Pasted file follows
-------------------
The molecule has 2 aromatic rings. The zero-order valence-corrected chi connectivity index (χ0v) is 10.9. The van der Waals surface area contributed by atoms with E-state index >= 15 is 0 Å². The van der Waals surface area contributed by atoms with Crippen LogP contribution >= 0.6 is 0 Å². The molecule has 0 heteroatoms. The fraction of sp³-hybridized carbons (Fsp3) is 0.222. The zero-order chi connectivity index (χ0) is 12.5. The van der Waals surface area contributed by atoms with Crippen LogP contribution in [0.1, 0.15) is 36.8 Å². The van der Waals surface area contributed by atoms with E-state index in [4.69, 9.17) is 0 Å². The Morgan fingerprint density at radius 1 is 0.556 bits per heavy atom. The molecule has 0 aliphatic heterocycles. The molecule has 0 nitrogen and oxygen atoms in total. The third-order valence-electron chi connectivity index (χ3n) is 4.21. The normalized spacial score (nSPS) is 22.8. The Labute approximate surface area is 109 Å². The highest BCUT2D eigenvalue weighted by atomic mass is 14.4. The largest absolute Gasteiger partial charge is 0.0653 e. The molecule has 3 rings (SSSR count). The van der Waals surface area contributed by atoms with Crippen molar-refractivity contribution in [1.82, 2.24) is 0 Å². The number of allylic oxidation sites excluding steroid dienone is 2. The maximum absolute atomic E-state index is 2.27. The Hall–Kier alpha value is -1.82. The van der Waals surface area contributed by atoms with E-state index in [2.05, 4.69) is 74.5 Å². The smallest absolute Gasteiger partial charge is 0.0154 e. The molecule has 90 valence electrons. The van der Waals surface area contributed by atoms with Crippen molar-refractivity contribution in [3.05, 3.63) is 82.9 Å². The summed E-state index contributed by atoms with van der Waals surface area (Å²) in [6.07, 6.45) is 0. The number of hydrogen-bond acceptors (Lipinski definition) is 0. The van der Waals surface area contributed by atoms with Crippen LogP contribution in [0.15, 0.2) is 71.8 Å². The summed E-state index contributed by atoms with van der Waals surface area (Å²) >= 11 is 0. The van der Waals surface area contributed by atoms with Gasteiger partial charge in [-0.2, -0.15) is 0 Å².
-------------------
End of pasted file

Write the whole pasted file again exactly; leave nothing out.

The molecule has 2 aromatic rings. The zero-order valence-corrected chi connectivity index (χ0v) is 10.9. The van der Waals surface area contributed by atoms with E-state index >= 15 is 0 Å². The van der Waals surface area contributed by atoms with Crippen LogP contribution >= 0.6 is 0 Å². The molecule has 0 heteroatoms. The fraction of sp³-hybridized carbons (Fsp3) is 0.222. The zero-order chi connectivity index (χ0) is 12.5. The van der Waals surface area contributed by atoms with Crippen LogP contribution in [0.1, 0.15) is 36.8 Å². The van der Waals surface area contributed by atoms with E-state index in [4.69, 9.17) is 0 Å². The Morgan fingerprint density at radius 1 is 0.556 bits per heavy atom. The molecule has 0 aliphatic heterocycles. The molecule has 0 nitrogen and oxygen atoms in total. The third-order valence-electron chi connectivity index (χ3n) is 4.21. The normalized spacial score (nSPS) is 22.8. The Labute approximate surface area is 109 Å². The highest BCUT2D eigenvalue weighted by atomic mass is 14.4. The largest absolute Gasteiger partial charge is 0.0653 e. The molecule has 3 rings (SSSR count). The van der Waals surface area contributed by atoms with Crippen molar-refractivity contribution in [1.82, 2.24) is 0 Å². The number of allylic oxidation sites excluding steroid dienone is 2. The maximum absolute atomic E-state index is 2.27. The Hall–Kier alpha value is -1.82. The van der Waals surface area contributed by atoms with E-state index in [2.05, 4.69) is 74.5 Å². The smallest absolute Gasteiger partial charge is 0.0154 e. The molecule has 90 valence electrons. The van der Waals surface area contributed by atoms with Crippen molar-refractivity contribution in [3.05, 3.63) is 82.9 Å². The summed E-state index contributed by atoms with van der Waals surface area (Å²) in [6.07, 6.45) is 0. The number of hydrogen-bond acceptors (Lipinski definition) is 0. The van der Waals surface area contributed by atoms with Crippen LogP contribution in [0.15, 0.2) is 71.8 Å². The summed E-state index contributed by atoms with van der Waals surface area (Å²) >= 11 is 0. The van der Waals surface area contributed by atoms with Gasteiger partial charge in [-0.2, -0.15) is 0 Å².